Wednesday, October 19, 2011

Reflections of an Old Kook

I saw an old friend, Roger Yates, at the Sacred Craft Surf Expo and he gave me a copy of his film, The Forgotten Island of Santosha. I hadn’t seen the movie in decades and it brought back a lot of good memories. And, it got me thinking about my life.

As surfers we are all part of some era, or evolution, in surfing. I started in the “new foam” age of long board surfing (1960), and went strong into the short board revolution. I basically quit surfing seriously in ’72. I’ve often reflected on why I chose to move on to other things.

Anyway, watching Santosha gave me some insight on what was probably going on in my mind sub-conscientiously. It was a time-- early ‘70s--when most, if not all, the upper-tier of surfers came out of the long board era. The movie featured great surfers of the day including Joey Cabell and Gerry Lopez ripping Pipeline, Sunset and the “Forgotten Isle of Santosha,” which was really Tamarin Bay in Mauritius.

The guys in the film were at the top of their game. They were riding the latest in equipment. They were surfing great, but something kept bugging me as I watched: “What’s wrong with this film?

And then it hit me.

Surfing, and the guys in the movie, had peaked out. This long-board generation of surfers had taken it as far as they could go. In the movie, every wave and every ride started looking the same. No surprises. No thrills. No “wow!”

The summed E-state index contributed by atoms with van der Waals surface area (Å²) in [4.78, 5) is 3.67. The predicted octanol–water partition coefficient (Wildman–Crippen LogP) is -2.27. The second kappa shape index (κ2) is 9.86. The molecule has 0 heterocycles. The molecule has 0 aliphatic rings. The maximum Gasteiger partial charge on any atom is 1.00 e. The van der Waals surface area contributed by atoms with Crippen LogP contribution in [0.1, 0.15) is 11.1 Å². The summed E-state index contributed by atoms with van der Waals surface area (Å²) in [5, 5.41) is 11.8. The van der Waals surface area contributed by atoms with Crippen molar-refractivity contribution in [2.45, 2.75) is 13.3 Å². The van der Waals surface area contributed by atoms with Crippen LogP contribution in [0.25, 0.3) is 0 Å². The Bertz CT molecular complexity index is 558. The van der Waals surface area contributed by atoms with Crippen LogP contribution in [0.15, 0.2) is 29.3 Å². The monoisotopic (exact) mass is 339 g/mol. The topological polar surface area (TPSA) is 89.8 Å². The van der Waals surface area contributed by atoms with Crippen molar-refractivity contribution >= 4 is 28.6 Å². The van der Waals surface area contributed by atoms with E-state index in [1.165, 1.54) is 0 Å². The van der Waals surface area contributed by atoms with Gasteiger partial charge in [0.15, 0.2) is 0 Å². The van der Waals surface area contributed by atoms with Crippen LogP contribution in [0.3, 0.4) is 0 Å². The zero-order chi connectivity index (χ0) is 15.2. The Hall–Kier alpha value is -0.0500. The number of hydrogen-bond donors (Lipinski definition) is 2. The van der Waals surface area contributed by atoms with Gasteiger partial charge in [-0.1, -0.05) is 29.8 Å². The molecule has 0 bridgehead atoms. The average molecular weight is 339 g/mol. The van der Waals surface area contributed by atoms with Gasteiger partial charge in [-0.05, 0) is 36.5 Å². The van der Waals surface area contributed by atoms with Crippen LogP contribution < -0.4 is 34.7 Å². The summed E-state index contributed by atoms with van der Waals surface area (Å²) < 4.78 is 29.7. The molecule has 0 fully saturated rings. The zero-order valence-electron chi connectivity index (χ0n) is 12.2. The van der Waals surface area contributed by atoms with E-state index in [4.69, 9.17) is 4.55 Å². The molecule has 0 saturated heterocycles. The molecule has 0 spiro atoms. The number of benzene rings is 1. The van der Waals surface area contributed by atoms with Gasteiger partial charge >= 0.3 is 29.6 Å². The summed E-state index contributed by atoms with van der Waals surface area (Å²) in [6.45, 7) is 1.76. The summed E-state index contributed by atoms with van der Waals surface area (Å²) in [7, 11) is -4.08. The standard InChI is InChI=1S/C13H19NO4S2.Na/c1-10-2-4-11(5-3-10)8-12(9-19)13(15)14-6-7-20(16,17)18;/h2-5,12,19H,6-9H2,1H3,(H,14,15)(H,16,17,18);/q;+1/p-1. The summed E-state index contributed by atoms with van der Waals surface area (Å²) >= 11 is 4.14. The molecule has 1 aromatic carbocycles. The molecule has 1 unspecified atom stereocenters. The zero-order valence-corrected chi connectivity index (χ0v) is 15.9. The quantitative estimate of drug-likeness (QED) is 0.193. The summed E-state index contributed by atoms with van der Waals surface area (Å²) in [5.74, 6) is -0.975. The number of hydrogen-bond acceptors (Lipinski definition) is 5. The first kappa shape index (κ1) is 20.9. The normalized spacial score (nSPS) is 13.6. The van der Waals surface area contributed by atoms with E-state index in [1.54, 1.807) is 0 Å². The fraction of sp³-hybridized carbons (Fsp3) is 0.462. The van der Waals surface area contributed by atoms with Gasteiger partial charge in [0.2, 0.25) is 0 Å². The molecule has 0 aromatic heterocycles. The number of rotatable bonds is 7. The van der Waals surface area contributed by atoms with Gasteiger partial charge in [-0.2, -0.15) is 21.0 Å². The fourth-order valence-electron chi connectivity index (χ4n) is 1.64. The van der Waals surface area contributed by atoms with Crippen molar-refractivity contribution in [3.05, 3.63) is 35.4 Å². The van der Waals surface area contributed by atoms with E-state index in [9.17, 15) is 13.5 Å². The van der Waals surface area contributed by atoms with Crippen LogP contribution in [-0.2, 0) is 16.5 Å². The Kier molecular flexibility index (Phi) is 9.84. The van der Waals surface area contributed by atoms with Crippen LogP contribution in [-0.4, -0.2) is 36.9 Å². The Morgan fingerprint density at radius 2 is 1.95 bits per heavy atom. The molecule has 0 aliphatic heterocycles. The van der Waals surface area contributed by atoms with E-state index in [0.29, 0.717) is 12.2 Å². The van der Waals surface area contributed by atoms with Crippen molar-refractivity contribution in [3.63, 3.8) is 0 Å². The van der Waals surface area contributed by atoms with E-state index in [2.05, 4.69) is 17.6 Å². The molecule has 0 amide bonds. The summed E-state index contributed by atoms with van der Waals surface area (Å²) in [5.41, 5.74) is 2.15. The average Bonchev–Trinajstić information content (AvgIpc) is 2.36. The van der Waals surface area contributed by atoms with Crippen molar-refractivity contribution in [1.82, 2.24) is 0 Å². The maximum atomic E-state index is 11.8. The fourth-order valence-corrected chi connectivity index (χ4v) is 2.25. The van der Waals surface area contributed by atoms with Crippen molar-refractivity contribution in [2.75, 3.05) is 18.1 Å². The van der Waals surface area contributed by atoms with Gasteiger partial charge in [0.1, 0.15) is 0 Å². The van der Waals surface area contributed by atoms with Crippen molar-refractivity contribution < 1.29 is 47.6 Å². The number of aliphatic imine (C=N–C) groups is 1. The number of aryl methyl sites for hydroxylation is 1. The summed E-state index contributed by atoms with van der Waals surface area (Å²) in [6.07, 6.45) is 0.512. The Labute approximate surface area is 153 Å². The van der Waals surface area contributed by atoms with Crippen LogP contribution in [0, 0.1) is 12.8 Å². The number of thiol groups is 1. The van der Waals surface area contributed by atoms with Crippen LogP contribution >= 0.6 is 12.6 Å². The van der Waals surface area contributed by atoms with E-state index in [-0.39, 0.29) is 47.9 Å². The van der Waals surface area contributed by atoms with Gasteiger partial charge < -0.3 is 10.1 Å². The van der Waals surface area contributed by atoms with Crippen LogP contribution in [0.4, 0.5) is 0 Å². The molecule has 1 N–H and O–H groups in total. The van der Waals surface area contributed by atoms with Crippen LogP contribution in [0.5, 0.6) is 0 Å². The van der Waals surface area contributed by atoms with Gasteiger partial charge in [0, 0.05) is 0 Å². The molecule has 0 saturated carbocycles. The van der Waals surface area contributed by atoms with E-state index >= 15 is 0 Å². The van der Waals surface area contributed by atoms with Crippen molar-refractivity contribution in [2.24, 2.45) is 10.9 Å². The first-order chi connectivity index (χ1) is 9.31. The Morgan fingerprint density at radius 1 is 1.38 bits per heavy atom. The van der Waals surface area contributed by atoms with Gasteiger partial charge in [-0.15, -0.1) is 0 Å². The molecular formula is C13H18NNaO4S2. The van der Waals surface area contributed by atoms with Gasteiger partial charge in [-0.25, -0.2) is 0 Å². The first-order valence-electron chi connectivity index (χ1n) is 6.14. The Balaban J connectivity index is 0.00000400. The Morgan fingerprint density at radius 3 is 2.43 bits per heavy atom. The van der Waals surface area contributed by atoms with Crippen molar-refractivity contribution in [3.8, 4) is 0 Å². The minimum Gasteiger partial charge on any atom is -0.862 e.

I don’t want to be critical here. It was a definitive film of the time, but it was at a time when one era of surfing, and surfers, were coming to an end. I was part of that generation, and my realization after all these years is I went as far as I could go in surfing. I was never going to get any better!

It never occurred to me at the time, but now I realize that I had reached my personal limitation. This is a hard thing to grapple with, but it is a reality. There are individual limits, and you really don’t know you’ve reached them until after the fact.

Looking back, I think surfing itself sort of hit the wall in the early 1970s. It took a new generation of short boarders to kick it back up, and they certainly did. Thrusters and Fish boards came along. Leashes became prevalent and, much to my chagrin, pushed surfing into a new era of charging big barrels and un-ride able breaks. New guys took over and turned the world of surfing on its ear again.

Today, I am amazed at what they are doing in the water. Surfing continues to evolve and I can’t see it slowing down anytime soon.

The good news for me is it is all new again, and I personally feel a new chapter in my surfing life coming on. I’m a kook. I’m a gremmie. I’m a straight off Adolf! I’ll never be a “good” surfer again, but I don’t care.

I don’t even care if I was ever considered good.

That’s not what it’s all about. It is about the feeling of the ocean under your board, seeing the spark in the eyes of friends, talking about the movement of the sand, and the next swell. Surfing is good in-and-of-itself, and it’s good enough for me.

 -- posted by Herb Torrens

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